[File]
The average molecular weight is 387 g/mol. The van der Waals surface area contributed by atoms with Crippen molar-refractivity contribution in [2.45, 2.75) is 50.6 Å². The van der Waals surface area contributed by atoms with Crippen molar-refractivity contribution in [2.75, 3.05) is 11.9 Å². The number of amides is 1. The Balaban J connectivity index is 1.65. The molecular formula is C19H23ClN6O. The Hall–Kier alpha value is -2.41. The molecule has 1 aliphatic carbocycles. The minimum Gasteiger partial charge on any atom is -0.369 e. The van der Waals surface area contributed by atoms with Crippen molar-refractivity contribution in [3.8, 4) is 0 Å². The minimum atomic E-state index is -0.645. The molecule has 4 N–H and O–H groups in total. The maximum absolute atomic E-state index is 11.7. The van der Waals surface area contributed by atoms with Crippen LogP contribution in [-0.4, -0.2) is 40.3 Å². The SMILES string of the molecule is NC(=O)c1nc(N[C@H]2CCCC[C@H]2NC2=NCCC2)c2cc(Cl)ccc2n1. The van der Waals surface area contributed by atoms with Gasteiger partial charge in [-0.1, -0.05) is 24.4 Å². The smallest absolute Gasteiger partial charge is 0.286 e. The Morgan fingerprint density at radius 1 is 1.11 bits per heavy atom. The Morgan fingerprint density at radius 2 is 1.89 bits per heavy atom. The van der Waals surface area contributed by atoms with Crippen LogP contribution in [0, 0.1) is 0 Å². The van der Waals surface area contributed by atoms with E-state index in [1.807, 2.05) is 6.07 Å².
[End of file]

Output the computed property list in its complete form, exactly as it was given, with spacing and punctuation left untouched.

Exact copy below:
The average molecular weight is 387 g/mol. The van der Waals surface area contributed by atoms with Crippen molar-refractivity contribution in [2.45, 2.75) is 50.6 Å². The van der Waals surface area contributed by atoms with Crippen molar-refractivity contribution in [2.75, 3.05) is 11.9 Å². The number of amides is 1. The Balaban J connectivity index is 1.65. The molecular formula is C19H23ClN6O. The Hall–Kier alpha value is -2.41. The molecule has 1 aliphatic carbocycles. The minimum Gasteiger partial charge on any atom is -0.369 e. The van der Waals surface area contributed by atoms with Crippen molar-refractivity contribution in [3.8, 4) is 0 Å². The minimum atomic E-state index is -0.645. The molecule has 4 N–H and O–H groups in total. The maximum absolute atomic E-state index is 11.7. The van der Waals surface area contributed by atoms with Crippen LogP contribution in [-0.4, -0.2) is 40.3 Å². The SMILES string of the molecule is NC(=O)c1nc(N[C@H]2CCCC[C@H]2NC2=NCCC2)c2cc(Cl)ccc2n1. The van der Waals surface area contributed by atoms with Gasteiger partial charge in [-0.1, -0.05) is 24.4 Å². The smallest absolute Gasteiger partial charge is 0.286 e. The Morgan fingerprint density at radius 1 is 1.11 bits per heavy atom. The Morgan fingerprint density at radius 2 is 1.89 bits per heavy atom. The van der Waals surface area contributed by atoms with Crippen LogP contribution in [0, 0.1) is 0 Å². The van der Waals surface area contributed by atoms with E-state index in [1.807, 2.05) is 6.07 Å².